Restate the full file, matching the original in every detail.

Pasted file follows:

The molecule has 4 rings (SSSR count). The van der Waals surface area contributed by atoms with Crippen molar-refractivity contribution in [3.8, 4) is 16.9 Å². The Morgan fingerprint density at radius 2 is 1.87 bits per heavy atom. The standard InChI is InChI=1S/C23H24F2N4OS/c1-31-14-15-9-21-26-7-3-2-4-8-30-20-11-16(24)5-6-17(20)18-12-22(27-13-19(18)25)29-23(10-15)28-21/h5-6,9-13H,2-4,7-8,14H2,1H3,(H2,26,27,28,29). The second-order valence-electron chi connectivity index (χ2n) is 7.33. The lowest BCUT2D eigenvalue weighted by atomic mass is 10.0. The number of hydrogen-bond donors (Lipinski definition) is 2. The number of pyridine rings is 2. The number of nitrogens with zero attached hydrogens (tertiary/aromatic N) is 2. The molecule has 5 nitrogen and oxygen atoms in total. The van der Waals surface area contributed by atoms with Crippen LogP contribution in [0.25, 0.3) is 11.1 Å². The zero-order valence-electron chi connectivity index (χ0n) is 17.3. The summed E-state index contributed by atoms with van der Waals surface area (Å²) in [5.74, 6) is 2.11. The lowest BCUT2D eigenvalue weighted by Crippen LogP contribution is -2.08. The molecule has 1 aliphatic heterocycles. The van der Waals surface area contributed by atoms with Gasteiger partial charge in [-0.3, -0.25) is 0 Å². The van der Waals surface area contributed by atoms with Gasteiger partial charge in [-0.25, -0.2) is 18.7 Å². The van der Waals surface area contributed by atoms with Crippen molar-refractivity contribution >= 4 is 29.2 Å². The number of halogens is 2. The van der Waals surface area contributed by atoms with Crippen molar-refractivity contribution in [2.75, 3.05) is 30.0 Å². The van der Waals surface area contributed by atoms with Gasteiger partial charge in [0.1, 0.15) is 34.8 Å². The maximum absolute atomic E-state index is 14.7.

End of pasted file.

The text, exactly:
The molecule has 4 rings (SSSR count). The van der Waals surface area contributed by atoms with Crippen molar-refractivity contribution in [3.8, 4) is 16.9 Å². The Morgan fingerprint density at radius 2 is 1.87 bits per heavy atom. The standard InChI is InChI=1S/C23H24F2N4OS/c1-31-14-15-9-21-26-7-3-2-4-8-30-20-11-16(24)5-6-17(20)18-12-22(27-13-19(18)25)29-23(10-15)28-21/h5-6,9-13H,2-4,7-8,14H2,1H3,(H2,26,27,28,29). The second-order valence-electron chi connectivity index (χ2n) is 7.33. The lowest BCUT2D eigenvalue weighted by atomic mass is 10.0. The number of hydrogen-bond donors (Lipinski definition) is 2. The number of pyridine rings is 2. The number of nitrogens with zero attached hydrogens (tertiary/aromatic N) is 2. The molecule has 5 nitrogen and oxygen atoms in total. The van der Waals surface area contributed by atoms with Crippen LogP contribution in [0.25, 0.3) is 11.1 Å². The zero-order valence-electron chi connectivity index (χ0n) is 17.3. The summed E-state index contributed by atoms with van der Waals surface area (Å²) in [5.74, 6) is 2.11. The lowest BCUT2D eigenvalue weighted by Crippen LogP contribution is -2.08. The molecule has 1 aliphatic heterocycles. The van der Waals surface area contributed by atoms with Gasteiger partial charge in [-0.3, -0.25) is 0 Å². The van der Waals surface area contributed by atoms with Gasteiger partial charge in [-0.25, -0.2) is 18.7 Å². The van der Waals surface area contributed by atoms with Crippen molar-refractivity contribution >= 4 is 29.2 Å². The number of halogens is 2. The van der Waals surface area contributed by atoms with Crippen molar-refractivity contribution in [2.75, 3.05) is 30.0 Å². The van der Waals surface area contributed by atoms with Gasteiger partial charge in [0.1, 0.15) is 34.8 Å². The maximum absolute atomic E-state index is 14.7.